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Singleton implementing aggressive approach

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Singleton implementing aggressive approach

Nobody needs to tell Chris Singleton the transition from college to the professional basketball ranks can be a rocky one. Peruse footage from his nightly battles last season against NBA heavyweights for the confidence-shaking proof.

The small forward with a reputation for defense during his days at Florida State went from being an ACC stalwart to an NBA rookie tasked with guarding the likes of point-producing icons Carmelo Anthony and Paul Pierce. The pair of NBA All-Stars and scores of other league veterans took no pity on the new guy thrust into the starting lineup earlier than desired by the rebuilding and injury-plagued Wizards.

Seven games into last season, Washington hosted Anthony and the Knicks. The Olympian and noted scoring machine torched the locals for 37 points in a winning effort including the go-ahead 3-pointer in the closing seconds. Much of Anthony's net-singeing exploits came at Singleton's expense.

After that abrupt "Welcome to the NBA" moment, Singleton tangled with Pierce. Without Rajon Rondo and Ray Allen in the lineup, the future Hall of Famer assertively tallied 34 points and 10 assists while directing the Celtics to a victory in Washington. Once again, it was Singleton finding himself on the wrong end of an NBA superstar looking to do harm.

"This is the NBA. I should have known that coming in," Singleton said. "I didn't know they were going to come at me like they did. I think they looked before the game and were like "who's the new kid," saw the "R" besides my name. They brought everything at me.

"I'm glad they did that. I'm ready for whatever."

As it turns out, the next "whatever" involves a battle for playing in a suddenly crowded Wizards frontcourt, particularly at the small forward position. Singleton started 51 games in that spot last season and became the first Washington rookie in 20 seasons to play every regular season game. Despite putting up credible numbers - 4.6 points, 3.5 rebounds while shooting 35 percent from beyond the arc - Singleton harshly graded his first season a "D" shortly before heading off for the summer.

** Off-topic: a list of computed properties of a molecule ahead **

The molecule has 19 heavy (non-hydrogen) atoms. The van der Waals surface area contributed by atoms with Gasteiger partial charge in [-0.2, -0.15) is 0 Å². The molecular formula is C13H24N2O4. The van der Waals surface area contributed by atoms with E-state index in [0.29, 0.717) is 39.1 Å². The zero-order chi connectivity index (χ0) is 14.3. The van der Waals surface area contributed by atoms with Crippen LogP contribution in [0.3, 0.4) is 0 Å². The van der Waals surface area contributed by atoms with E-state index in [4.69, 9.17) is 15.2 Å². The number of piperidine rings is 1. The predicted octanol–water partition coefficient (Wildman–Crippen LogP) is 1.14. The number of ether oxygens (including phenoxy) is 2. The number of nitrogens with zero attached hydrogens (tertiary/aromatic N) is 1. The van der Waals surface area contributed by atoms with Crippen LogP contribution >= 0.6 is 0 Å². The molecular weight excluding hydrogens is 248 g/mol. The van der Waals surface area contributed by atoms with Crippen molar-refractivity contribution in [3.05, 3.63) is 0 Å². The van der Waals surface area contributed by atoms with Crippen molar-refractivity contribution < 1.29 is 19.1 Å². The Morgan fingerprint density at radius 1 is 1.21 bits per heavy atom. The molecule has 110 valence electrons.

Now, after playing with the Wizards entry in the Las Vegas Summer League, training and taking classes at Florida State, Singleton is ready to prove lessons have been learned.

"I worked on my shot, being a lot more aggressive. That's one thing I tried to showcase in summer league. Every time I step on the court, I try to be the most aggressive player on the court," said the 6-foot-9 Singleton, who described is training camp-ready physique as "more lean now, more fit. I'm still strong like I was last year."

In the rising second-year forward's mind, being more aggressive means not shying away from ball handling duties, that means "I can't let people drive past me."

It also means gearing up for competition on the wing where the Wizards added likely starter Trevor Ariza and 3-point threat Martell Webster. Washington also retained free agent swingman Cartier Martin.

"I embrace it," Singleton said of the preseason tussle for minutes. "The front office did what they said they would, they brought in more players. We're deep at a lot of positions. I think that's going to be good for us, everybody is going to leave everything on the court."

Fellow second-year players Jan Vesely and Shelvin Mack are in similar spots. This is how the pro life works. Singleton knows this now. He's ready to show the kid is wide-eyed no more.

"You got to kill or be killed in this league," said the metaphorically speaking Singleton. "There are only like 400 (NBA players) each year and its constantly rotating, 60 more each year. You have to go out there and play. I think I'm ready to do that."